A delay in tax refunds could cause major problems for many taxpayers, and for the elected officials being blamed for the government shutdown. “The politicians are playing with dynamite if something goes wrong during filing season,” former IRS Commissioner Larry Gibbs told Politico. “If you don’t pay refunds to people who are expecting them on a timely basis, all hell breaks loose.”

The current government shutdown has already stretched for more than a month, and is officially the longest shutdown in U.S. history. The truth is that it's impossible to predict exactly how this unprecedented situation will affect tax refunds.

In normal years, the IRS processes most e-file returns and issues tax refunds with three weeks. So, by late February we should have a clearer idea if tax refunds are being delayed because of the shutdown.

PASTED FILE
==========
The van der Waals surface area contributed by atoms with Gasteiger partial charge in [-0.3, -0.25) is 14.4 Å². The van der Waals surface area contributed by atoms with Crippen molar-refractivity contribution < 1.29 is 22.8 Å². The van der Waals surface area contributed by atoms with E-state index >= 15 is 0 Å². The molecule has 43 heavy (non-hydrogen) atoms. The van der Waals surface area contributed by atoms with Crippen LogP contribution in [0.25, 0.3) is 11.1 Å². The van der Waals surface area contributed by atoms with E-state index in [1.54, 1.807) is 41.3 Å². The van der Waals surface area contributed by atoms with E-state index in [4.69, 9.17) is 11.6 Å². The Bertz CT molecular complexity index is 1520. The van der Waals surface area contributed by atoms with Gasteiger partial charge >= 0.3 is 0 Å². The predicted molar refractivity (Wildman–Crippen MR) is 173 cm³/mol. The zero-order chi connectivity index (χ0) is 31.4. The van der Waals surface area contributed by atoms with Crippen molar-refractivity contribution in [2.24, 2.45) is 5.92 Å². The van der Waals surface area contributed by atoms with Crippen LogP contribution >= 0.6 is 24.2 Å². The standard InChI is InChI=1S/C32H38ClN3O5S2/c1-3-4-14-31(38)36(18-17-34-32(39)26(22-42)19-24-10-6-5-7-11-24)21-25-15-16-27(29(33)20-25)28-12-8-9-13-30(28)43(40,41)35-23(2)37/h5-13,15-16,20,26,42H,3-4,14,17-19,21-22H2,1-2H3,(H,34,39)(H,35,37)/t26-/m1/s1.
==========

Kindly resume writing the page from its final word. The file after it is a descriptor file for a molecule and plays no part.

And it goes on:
"The IRS should have sufficient staff to process routine returns, including refunds, relatively quickly," a recent post from the nonpartisan Tax Policy Center stated. However, the organization noted that "this year, taxpayers surely will run into problems," most obviously in the form of limited IRS staff available to answer taxpayer questions.

And that scenario is likely to result in tax refunds being delayed in 2019, the Tax Policy Center stated: "Taxpayers who can’t get answers from the IRS are more likely to make mistakes, and if their returns have errors, staff shortages may slow processing and delay refunds."